Now that the conventions are over, we have an absolutely clear understanding of the direction that each party intends to move the nation. The Democratic vision includes a woman’s right to control her own healthcare; a way for young immigrant “dreamers” to get an education; support for gays and lesbians and their right to marry; and a belief in shared responsibility. The Republican vision includes trickle down economics; turning Medicare into a voucher system; taking away a woman’s control over her own reproductive system; and denying the LGBT community their civil and human rights.
As we move into the final days of the campaign we will be inundated with TV ads and over-the-top rhetoric primarily directed at the few remaining undecided voters. But the real work will be to create enthusiasm among the faithful and each party will focus their ground game on getting their identified and likely voters to the polls.
You have to wonder how anyone who reads a newspaper or follows any news can still be undecided and reasonably ask, “What are you still waiting to hear?” But should anyone still have a question they need to read both the Democratic and Republican platforms. They provide the clearest picture of the beliefs of the party and the direction in which they will take the nation.
By all accounts, Democrats had the smoother convention. They didn’t have to deal with a hurricane though they had to move Obama’s acceptance speech indoors. They did have a fiasco related to their platform. It concerned leaving out the statement that Jerusalem should be the capital of Israel and omitting the word “God.” When the president realized how unhappy Democratic candidates around the nation were, he asked that it be corrected. That brought on an insane scene as Los Angeles Mayor Antonio Villaraigosa made a mess of adding these two items to the platform. He called for a voice vote three times instead of just declaring the new language added after the first vote. But from that point on everything went swimmingly.
Michelle Obama spoke first and she was radiant. It was a different role than Ann Romney had. It wasn’t introducing her husband but reintroducing him. She needed to show how he was the same man many loved four years ago, which was not an easy task. She did it well and managed to make her husband come alive again for many people by speaking about how being president hasn’t changed his basic beliefs. She talked about him as husband and dad and like Ann Romney portrayed her husband as a loving family man.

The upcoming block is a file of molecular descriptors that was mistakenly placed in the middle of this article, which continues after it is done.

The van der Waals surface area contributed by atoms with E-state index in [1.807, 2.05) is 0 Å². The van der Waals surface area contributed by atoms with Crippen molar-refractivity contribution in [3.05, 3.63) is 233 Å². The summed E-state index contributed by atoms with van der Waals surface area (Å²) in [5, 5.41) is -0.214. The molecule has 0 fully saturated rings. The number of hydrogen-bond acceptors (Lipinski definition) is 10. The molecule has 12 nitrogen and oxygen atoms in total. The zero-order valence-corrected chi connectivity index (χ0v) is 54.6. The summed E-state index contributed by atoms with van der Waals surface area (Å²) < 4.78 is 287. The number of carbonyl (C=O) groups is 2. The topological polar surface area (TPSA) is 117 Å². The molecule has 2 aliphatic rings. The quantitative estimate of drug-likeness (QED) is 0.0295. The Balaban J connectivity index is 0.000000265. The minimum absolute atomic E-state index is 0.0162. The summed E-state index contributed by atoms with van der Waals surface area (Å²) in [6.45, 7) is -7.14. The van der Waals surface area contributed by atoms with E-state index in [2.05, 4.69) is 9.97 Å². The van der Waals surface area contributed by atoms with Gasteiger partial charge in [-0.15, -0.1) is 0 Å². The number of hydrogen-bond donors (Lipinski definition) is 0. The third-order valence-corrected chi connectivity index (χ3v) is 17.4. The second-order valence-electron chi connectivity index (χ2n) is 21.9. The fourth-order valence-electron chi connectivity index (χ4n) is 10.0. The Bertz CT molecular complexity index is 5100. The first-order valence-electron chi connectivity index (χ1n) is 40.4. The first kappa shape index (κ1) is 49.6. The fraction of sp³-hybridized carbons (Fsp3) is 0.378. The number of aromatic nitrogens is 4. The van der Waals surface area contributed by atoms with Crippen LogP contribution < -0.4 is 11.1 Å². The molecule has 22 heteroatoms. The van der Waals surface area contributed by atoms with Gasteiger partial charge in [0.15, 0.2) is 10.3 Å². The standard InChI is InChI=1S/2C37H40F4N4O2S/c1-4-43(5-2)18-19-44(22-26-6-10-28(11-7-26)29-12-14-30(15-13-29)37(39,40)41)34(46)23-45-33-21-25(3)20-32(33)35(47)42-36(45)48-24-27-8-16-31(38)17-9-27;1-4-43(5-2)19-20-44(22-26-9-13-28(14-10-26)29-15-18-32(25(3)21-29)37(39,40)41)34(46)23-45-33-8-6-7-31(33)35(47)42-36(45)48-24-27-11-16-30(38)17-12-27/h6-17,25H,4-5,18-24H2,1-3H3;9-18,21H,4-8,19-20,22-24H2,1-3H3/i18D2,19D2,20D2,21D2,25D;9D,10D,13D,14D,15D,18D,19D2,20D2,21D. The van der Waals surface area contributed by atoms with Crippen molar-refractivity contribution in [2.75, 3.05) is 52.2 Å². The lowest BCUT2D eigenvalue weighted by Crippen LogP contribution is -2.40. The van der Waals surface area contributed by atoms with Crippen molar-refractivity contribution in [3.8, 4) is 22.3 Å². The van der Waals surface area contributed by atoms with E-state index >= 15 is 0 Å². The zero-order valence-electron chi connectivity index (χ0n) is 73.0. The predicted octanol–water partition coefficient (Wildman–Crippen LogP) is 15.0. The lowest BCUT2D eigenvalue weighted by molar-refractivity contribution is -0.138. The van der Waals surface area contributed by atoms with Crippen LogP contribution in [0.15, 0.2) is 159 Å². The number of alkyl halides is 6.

The Democratic keynoter, Mayor Julian Castro, spoke eloquently of his grandmother and mother and did a much better job than Republican keynoter Chris Christie by connecting their lives to Obama’s policies.
Then the game changer! Bill Clinton was the prime-time speaker the night before Obama. Clinton went out and gave what many consider to be a master-class in political speech-making. He presented a step-by-step critique of the Republicans and then gave a step-by-step set of reasons to vote for Obama. He did it with facts, figures and humor. A 48-minute speech with the strongest line a blistering attack on the main Republican rationale for electing them which goes, “We left him a total mess, he hasn’t cleaned it up fast enough, so put us back in.” Clinton teed it up for the president better than anyone else could have.
The president then had the yeoman’s task of convincing many of the 23 million Americans still out of work that they should stick with and trust him for another four years. He had to make the case that he moved the country forward and if they stuck with him their lives would get better. He gave a good speech though not his best. Some felt it left out the blueprint for the next four years. But Obama is a great orator and he did lay out a clear vision for the nation’s future and since Romney had neither a blueprint nor a vision, the president’s speech did the job it had to do.
In less than eight weeks we will know who will lead our nation for the next four years. I predict that Democrats will get both increasingly excited and concerned and come out to vote in record numbers. Those few independent and moderate Republican voters who are still undecided will realize they don’t see themselves or their interests represented by the Republican Party and that will be the best reason for them to vote for Barack Obama.